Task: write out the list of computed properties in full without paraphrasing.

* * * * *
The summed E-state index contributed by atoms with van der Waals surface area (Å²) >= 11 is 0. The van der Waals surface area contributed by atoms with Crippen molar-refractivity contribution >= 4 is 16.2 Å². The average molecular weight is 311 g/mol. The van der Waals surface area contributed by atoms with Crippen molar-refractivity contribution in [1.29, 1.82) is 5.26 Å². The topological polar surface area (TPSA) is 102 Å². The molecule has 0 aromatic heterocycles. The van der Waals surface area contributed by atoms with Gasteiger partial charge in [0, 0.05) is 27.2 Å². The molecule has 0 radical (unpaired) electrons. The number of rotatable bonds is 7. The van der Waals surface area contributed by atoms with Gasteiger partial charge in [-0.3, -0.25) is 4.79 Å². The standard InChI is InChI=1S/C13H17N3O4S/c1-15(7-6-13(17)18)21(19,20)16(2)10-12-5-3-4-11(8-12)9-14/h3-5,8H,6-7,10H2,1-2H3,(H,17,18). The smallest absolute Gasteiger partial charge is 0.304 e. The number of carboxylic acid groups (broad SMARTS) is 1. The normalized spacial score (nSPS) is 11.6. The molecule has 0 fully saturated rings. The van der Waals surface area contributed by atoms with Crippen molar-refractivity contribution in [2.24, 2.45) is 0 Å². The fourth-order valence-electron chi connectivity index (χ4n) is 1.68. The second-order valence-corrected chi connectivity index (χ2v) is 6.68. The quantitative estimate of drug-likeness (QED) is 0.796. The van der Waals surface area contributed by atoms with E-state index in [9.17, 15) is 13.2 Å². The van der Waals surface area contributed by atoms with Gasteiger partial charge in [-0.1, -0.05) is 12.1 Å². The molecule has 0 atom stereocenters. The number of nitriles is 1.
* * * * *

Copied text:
The summed E-state index contributed by atoms with van der Waals surface area (Å²) >= 11 is 0. The van der Waals surface area contributed by atoms with Crippen molar-refractivity contribution >= 4 is 16.2 Å². The average molecular weight is 311 g/mol. The van der Waals surface area contributed by atoms with Crippen molar-refractivity contribution in [1.29, 1.82) is 5.26 Å². The topological polar surface area (TPSA) is 102 Å². The molecule has 0 aromatic heterocycles. The van der Waals surface area contributed by atoms with Gasteiger partial charge in [0, 0.05) is 27.2 Å². The molecule has 0 radical (unpaired) electrons. The number of rotatable bonds is 7. The van der Waals surface area contributed by atoms with Gasteiger partial charge in [-0.3, -0.25) is 4.79 Å². The standard InChI is InChI=1S/C13H17N3O4S/c1-15(7-6-13(17)18)21(19,20)16(2)10-12-5-3-4-11(8-12)9-14/h3-5,8H,6-7,10H2,1-2H3,(H,17,18). The smallest absolute Gasteiger partial charge is 0.304 e. The number of carboxylic acid groups (broad SMARTS) is 1. The normalized spacial score (nSPS) is 11.6. The molecule has 0 fully saturated rings. The van der Waals surface area contributed by atoms with Crippen molar-refractivity contribution in [2.24, 2.45) is 0 Å². The fourth-order valence-electron chi connectivity index (χ4n) is 1.68. The second-order valence-corrected chi connectivity index (χ2v) is 6.68. The quantitative estimate of drug-likeness (QED) is 0.796. The van der Waals surface area contributed by atoms with E-state index in [9.17, 15) is 13.2 Å². The van der Waals surface area contributed by atoms with Gasteiger partial charge in [-0.1, -0.05) is 12.1 Å². The molecule has 0 atom stereocenters. The number of nitriles is 1.